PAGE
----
DirectorMichael Powell, Emeric Pressburger
Release Date(s)1948 (December 14, 2021)
Studio(s)The Archers (The Criterion Collection – Spine #44)
- Film/Program Grade: A+
- Video Grade: A
- Audio Grade: B+
- Extras Grade: A-
Filmmakers Michael Powell and Emeric Pressburger produced and directed a staggering number of classic films during their lengthy partnership—Black Narcissus, A Canterbury Tale, The Life and Death of Colonel Blimp, Tales of Hoffman, and more—but in many respects, The Red Shoes remains the crown jewel in their canon. In the decades since it was first released, it has taken on a life of its own that transcends the limitations of any given time and space. While the stories behind its original production are fascinating indeed, The Red Shoes doesn’t need to be considered in context to be appreciated. If it had materialized out of thin air, and nothing whatsoever was known about its origins, it wouldn’t lose a single iota of its inherent luster. The universal appeal of its story, as well as the glorious nature of the filmmaking on display, would always grant it a seat in the pantheon.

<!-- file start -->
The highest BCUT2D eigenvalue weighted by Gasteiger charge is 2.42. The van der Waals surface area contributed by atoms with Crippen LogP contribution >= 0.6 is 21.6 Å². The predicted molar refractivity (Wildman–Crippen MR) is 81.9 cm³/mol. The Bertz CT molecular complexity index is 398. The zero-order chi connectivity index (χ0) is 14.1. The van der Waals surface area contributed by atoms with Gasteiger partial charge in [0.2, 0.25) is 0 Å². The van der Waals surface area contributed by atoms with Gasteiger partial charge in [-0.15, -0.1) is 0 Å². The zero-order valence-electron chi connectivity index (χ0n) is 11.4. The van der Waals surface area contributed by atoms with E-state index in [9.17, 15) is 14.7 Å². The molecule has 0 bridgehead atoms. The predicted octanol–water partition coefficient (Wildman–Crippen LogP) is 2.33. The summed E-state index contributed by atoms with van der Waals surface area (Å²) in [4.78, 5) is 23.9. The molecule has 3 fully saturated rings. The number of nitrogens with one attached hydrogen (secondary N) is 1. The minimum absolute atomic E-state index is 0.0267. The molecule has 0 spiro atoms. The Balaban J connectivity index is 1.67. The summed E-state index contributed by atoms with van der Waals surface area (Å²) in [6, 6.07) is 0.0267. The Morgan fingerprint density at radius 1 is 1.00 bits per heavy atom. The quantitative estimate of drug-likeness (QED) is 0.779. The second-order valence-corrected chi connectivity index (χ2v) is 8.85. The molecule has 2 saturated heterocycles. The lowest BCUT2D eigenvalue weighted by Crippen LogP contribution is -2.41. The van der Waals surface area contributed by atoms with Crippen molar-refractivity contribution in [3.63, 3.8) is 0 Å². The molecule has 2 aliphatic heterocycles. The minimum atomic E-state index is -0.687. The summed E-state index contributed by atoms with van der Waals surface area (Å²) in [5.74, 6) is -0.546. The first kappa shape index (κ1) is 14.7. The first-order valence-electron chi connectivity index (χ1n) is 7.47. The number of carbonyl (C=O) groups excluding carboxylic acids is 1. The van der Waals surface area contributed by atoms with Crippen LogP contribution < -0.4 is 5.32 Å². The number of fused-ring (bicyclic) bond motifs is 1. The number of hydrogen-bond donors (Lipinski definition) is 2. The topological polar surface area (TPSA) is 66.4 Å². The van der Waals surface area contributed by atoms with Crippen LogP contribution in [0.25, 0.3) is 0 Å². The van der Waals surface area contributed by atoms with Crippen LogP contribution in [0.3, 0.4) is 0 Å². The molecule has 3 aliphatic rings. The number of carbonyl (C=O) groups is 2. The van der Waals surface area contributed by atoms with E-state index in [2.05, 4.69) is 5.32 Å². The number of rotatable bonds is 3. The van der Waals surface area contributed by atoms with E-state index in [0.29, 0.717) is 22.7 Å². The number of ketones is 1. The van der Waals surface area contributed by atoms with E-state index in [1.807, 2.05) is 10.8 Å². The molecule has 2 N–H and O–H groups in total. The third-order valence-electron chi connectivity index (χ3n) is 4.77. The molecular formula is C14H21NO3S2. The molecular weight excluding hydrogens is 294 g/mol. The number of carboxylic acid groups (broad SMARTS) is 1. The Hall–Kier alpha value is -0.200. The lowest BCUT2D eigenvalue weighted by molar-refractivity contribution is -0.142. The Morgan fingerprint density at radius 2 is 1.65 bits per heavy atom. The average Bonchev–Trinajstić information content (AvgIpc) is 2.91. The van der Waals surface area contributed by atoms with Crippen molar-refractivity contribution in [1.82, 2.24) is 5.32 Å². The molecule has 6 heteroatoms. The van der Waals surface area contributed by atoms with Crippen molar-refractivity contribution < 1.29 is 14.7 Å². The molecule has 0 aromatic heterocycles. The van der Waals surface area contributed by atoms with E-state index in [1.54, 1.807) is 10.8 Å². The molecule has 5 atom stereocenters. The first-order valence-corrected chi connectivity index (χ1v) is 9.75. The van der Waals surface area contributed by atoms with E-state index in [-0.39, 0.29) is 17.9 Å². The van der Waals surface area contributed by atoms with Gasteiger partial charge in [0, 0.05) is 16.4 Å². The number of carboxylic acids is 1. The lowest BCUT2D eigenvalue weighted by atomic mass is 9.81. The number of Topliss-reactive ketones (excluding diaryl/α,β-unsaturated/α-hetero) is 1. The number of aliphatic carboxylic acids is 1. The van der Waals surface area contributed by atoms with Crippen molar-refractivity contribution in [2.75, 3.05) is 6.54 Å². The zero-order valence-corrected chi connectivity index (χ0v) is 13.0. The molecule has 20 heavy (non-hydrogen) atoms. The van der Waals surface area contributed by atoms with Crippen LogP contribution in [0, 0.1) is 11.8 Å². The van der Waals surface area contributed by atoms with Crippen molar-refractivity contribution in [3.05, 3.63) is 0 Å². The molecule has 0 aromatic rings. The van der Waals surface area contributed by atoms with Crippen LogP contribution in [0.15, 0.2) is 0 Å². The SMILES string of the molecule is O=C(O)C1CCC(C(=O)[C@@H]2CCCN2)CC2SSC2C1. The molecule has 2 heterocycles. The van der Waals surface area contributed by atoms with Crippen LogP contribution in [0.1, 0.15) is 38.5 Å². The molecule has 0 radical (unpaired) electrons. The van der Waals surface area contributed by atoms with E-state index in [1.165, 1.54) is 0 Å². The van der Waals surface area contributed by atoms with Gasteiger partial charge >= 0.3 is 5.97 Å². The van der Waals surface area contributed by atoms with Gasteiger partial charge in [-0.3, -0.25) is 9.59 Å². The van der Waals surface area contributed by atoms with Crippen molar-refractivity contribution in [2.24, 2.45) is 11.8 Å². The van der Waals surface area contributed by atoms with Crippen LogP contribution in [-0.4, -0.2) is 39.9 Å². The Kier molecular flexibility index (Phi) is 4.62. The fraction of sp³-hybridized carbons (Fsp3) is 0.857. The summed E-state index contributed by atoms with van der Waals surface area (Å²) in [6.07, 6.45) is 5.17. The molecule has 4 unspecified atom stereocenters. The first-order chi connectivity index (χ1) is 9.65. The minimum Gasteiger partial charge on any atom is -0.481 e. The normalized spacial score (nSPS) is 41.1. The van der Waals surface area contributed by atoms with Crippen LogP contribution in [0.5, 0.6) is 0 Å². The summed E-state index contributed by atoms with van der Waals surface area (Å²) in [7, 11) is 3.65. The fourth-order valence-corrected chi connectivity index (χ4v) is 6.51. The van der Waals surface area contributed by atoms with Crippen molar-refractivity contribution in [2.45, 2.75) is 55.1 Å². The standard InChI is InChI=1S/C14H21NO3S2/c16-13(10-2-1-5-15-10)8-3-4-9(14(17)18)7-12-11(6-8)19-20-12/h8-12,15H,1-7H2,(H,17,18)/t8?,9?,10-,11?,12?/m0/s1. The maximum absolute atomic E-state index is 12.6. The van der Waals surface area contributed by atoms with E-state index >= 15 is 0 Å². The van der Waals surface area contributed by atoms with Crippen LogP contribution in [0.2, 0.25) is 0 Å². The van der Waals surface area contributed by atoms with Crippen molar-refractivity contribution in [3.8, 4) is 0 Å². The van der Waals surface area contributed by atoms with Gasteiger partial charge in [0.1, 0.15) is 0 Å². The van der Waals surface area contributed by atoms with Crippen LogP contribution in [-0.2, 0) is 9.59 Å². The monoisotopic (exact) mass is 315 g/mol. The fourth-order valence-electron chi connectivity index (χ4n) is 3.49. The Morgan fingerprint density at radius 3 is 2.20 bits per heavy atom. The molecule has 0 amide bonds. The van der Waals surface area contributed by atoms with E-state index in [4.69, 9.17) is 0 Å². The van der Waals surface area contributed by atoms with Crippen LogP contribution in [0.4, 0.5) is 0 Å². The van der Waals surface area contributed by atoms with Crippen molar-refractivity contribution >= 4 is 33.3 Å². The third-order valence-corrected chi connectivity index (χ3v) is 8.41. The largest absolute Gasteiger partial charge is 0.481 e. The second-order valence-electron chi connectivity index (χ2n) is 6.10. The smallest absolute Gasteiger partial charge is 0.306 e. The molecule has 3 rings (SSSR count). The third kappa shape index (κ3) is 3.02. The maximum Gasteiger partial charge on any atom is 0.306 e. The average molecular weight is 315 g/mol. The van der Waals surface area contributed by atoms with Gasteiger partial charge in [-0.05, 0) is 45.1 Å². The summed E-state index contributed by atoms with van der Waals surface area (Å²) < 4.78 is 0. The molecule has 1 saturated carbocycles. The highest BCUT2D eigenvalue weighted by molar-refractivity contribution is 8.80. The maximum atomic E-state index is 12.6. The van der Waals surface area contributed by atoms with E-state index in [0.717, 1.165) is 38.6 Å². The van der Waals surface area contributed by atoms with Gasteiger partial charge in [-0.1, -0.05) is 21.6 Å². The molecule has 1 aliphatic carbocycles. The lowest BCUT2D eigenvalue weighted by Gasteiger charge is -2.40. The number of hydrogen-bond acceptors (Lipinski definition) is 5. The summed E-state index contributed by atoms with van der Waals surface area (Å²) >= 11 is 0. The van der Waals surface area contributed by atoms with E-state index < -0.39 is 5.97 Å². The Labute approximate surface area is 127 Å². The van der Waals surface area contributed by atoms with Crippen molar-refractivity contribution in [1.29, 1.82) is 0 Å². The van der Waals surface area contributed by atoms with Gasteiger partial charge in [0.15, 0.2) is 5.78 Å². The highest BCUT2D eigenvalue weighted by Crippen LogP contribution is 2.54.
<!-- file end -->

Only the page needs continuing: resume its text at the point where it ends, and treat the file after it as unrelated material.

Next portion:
While The Red Shoes may be a dark tale of ambition and its consequences, in many respects it’s a spiritual heir to the classic Warner Bros. Depression-era “putting on a show” musicals. The storyline from Powell and Pressburger follows the basic template of films like Gold Diggers of 1933 and 42nd Street, although the stakes have been raised significantly. Boris Lermontov (Anton Walbrook) is an autocratic theatrical ballet impresario who discovers the talented young dancer Victoria Page (Moira Shearer), and he chooses to make her the centerpiece of an ambitious staging of the Hans Christian Anderson fairy tale The Red Shoes. The show is a massive success, but Lermontov demands absolute control not only over his productions, but over his troupe as well. As he guides Victoria’s career, she starts a relationship with Lermontov’s composer Julian Craster (Marius Goring). That’s a bridge too far for Lermontov, who tries to pit the two against each other, even engineering Julian’s exit from the company by rejecting his latest score and forcing him to seek employment elsewhere. Vicky finds herself torn between the man that she loves, and the man who gives her the opportunity to do what she loves. Inevitably, she can’t have both, and that leads to tragic results.